#Syria, #Palmyra

From Wikipedia (➋)
A Tetrapylon was a type of monument common to the architectural vernacular of classical antiquity. The defining quality of this form is the concept of four gates, with four pillars or other supporting structures placed at the corners marking the divisions between them. A tetrapylon could take the form of a single building or multiple, separate structures.

They were built as landmarks at significant crossroads or geographical 'focal points', as a 'sub-type' of the Roman triumphal arch, or simply as decorative and aesthetically pleasing ornamental architecture. As applied to a triumphal arch (e.g., the Mausoleum of the Julii at Glanum, Arch of Janus, Rutupiae), a tetrapylon was effectively a 'doubling' of the original form; with a total of four major arched openings, one on each side of the structure (one pair of openings opposite each other along one axis, and a second pair of openings of equal or lesser prominence perpendicular to the first pair; hence a structure with two barrel vaulted passageways, in the form of a cross).
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Water Pipes in Palmyra
12 years ago I was walking along the decumanus maximus ➊ of Palmyra for hours, a camera in my right hand and with my nose pointing up in the sky. I was looking at these columns and other decorative features such as the many capitals ➋.

To this day I still clearly remember how I unwittingly crushed bits of terracotta water pipes and one of the pictures is presenting you the guilty shoe that did it. It shocked me that I could destroy something as old and as precious as such 2000 years old artifacts, something undeniably proving that this city once had running water and was filled with life.

So was, and probably still is, the situation in the vast majority of historical sites of the Middle East where both tourists and locals are left to themselves. There are usually no reported paths, or only a bare minimum, and so anybody can step on anything.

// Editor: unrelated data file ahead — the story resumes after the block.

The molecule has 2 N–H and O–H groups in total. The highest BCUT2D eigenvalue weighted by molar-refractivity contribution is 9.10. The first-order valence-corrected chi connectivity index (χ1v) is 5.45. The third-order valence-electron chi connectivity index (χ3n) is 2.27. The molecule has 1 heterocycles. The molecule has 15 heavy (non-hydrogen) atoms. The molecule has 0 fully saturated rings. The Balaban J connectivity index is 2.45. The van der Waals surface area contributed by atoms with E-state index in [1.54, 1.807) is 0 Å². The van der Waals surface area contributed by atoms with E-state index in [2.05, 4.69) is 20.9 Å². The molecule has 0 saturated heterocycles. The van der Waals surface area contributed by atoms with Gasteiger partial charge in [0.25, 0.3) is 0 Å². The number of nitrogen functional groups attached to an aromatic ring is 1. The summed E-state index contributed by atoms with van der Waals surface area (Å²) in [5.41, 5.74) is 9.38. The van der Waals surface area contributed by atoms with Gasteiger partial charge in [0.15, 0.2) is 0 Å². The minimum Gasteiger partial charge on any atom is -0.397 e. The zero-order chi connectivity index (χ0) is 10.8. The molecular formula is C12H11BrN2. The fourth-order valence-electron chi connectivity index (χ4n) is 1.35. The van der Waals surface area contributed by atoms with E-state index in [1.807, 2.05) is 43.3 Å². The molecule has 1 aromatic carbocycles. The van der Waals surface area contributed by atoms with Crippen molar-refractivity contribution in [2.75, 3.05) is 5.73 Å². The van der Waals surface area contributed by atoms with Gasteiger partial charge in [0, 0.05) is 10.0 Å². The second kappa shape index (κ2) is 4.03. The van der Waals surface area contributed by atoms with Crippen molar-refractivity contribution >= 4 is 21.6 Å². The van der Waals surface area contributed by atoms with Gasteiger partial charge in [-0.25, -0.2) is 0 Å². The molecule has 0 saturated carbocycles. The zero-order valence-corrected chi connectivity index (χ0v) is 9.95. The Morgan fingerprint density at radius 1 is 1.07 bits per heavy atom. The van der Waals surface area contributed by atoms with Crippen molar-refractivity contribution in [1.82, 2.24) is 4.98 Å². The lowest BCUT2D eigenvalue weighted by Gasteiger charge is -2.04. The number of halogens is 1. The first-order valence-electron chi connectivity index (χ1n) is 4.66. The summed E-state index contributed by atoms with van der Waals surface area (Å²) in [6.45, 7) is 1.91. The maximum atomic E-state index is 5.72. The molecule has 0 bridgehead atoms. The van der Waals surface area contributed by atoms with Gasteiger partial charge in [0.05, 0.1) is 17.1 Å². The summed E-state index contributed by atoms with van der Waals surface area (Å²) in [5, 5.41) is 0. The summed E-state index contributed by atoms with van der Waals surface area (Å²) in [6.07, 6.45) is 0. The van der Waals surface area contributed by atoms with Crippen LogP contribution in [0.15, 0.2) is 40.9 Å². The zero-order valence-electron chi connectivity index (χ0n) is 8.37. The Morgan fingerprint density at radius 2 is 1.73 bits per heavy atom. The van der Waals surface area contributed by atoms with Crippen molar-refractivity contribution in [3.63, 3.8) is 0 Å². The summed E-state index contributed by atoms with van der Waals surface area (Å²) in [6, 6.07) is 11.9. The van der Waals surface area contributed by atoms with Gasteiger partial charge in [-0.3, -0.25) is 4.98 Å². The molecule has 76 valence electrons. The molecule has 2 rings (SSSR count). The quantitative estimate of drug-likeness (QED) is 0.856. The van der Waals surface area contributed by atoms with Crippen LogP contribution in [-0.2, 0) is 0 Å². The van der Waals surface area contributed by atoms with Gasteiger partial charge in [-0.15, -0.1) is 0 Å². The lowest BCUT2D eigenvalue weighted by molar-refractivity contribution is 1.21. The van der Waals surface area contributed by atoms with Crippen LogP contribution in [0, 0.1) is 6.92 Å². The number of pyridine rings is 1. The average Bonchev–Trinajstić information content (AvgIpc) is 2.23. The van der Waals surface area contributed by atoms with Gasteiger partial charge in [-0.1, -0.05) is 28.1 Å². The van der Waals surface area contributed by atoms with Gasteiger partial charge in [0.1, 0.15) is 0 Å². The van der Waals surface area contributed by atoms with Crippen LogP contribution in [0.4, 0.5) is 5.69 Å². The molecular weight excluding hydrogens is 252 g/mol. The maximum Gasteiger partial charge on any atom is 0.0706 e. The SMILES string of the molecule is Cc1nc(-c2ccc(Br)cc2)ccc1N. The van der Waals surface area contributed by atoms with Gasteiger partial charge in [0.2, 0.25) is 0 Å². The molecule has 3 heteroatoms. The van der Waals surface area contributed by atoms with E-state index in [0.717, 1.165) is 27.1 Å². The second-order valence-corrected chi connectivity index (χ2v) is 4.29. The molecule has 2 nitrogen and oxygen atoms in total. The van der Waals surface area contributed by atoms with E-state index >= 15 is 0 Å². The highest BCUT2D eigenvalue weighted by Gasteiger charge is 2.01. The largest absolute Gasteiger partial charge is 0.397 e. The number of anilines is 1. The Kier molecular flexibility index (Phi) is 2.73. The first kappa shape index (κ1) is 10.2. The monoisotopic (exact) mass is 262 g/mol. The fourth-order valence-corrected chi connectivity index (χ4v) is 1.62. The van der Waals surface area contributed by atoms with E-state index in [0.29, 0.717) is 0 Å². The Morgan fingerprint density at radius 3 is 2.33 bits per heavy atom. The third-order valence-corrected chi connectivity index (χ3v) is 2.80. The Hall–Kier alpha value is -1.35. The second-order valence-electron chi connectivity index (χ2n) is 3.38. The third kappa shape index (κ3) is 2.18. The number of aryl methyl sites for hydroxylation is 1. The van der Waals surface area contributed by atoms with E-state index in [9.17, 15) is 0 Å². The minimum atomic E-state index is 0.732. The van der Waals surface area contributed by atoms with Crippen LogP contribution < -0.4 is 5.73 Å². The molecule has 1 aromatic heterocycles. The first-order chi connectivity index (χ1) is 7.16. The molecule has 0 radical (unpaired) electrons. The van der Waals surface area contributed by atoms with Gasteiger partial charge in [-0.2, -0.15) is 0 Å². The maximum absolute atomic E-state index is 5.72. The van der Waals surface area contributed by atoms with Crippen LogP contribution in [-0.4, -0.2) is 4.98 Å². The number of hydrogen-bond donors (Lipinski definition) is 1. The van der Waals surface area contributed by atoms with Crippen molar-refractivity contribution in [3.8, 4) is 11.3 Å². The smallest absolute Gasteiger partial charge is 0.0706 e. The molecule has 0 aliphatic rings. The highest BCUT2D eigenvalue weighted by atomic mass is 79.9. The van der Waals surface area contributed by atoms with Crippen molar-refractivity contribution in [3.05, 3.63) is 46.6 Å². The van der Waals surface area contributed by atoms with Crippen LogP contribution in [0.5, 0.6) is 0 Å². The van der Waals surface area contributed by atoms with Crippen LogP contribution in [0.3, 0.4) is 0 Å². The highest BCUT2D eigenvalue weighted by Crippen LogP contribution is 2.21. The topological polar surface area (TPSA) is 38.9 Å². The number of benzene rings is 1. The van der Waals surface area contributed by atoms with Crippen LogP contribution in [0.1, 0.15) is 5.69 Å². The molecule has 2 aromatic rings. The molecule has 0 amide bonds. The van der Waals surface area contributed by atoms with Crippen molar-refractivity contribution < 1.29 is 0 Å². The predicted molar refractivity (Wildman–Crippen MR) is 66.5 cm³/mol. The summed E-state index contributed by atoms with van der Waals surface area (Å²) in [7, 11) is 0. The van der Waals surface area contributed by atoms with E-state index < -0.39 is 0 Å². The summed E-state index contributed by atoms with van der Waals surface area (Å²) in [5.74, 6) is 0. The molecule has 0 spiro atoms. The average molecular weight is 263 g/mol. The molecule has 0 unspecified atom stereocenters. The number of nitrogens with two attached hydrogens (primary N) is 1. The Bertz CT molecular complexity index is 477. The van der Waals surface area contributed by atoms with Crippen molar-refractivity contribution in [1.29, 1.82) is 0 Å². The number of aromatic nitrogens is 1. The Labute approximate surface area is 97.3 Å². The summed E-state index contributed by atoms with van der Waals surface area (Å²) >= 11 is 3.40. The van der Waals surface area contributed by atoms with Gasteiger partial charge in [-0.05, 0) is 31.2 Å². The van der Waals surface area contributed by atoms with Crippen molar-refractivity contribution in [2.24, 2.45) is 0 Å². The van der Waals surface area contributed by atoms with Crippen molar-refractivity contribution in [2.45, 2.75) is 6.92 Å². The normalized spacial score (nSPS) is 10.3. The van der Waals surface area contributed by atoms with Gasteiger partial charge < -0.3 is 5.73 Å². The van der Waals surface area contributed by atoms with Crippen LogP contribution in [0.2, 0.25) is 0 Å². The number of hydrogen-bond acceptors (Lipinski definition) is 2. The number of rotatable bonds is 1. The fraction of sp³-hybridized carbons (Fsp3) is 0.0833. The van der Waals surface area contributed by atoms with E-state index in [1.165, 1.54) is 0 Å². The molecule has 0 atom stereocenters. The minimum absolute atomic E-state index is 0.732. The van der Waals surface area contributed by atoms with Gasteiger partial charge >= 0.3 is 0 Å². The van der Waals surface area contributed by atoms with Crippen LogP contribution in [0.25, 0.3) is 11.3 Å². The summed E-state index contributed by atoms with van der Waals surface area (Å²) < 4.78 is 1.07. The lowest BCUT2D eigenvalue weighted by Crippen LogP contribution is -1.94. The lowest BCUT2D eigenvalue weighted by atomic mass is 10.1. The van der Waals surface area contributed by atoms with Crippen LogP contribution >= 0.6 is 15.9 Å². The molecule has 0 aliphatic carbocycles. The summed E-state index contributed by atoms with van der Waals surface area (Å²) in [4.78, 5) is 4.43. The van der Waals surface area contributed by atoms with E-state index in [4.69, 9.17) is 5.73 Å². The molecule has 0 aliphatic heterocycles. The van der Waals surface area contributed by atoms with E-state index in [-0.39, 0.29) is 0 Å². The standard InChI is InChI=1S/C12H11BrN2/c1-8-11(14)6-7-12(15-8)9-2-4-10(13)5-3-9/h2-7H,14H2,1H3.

Clay pipes
In general the Roman clay pipes have different forms and different wall thickness. The length averages between 30 and 60 cm, but there were also pipes of 80 cm length. Fine-grained clay, a smooth outer surface and profiles at the ends of the pipes were the distinguished marks of the Roman clay pipes. They were formed nearby cylindrical.

About them Vitruvius ➌ wrote: ❝if somebody wants to construct a new cheap water pipe so you must produce clay pipes with thick walls and with at least two inches diameter in such way that they reduce their diameter to one and in order that it can be plugged into one another. The seam must be elapsed with fresh slaked lime which is mixed with oil. The advantages of a pipe consisting of clay is that the destroyed parts can be repaired from an unskilled worker and it is supposed that they are more healthful than lead pipes.❝❞

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Palmyra - Temple of Bel Panorama
There was this panorama I kept offline to share later (or I simply forgot it). It is composed of 10 pictures I captured March 24th, 2010 using a Canon EOS 20D.

Historical details about this temple as well as many other shots can be found in this collection and I linked the related posts in the comments below.

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The Baathist Colonization of Syria
A text only post for a change. Here is an excellent article exposing some of the deepest-rooted issues facing the future of the country.

As Victor Hugo already noted (*), when parts of the culture of a society have been made ill, over decades, it then can take generations to cure.

* "To reform a man, you must begin with his grandmother."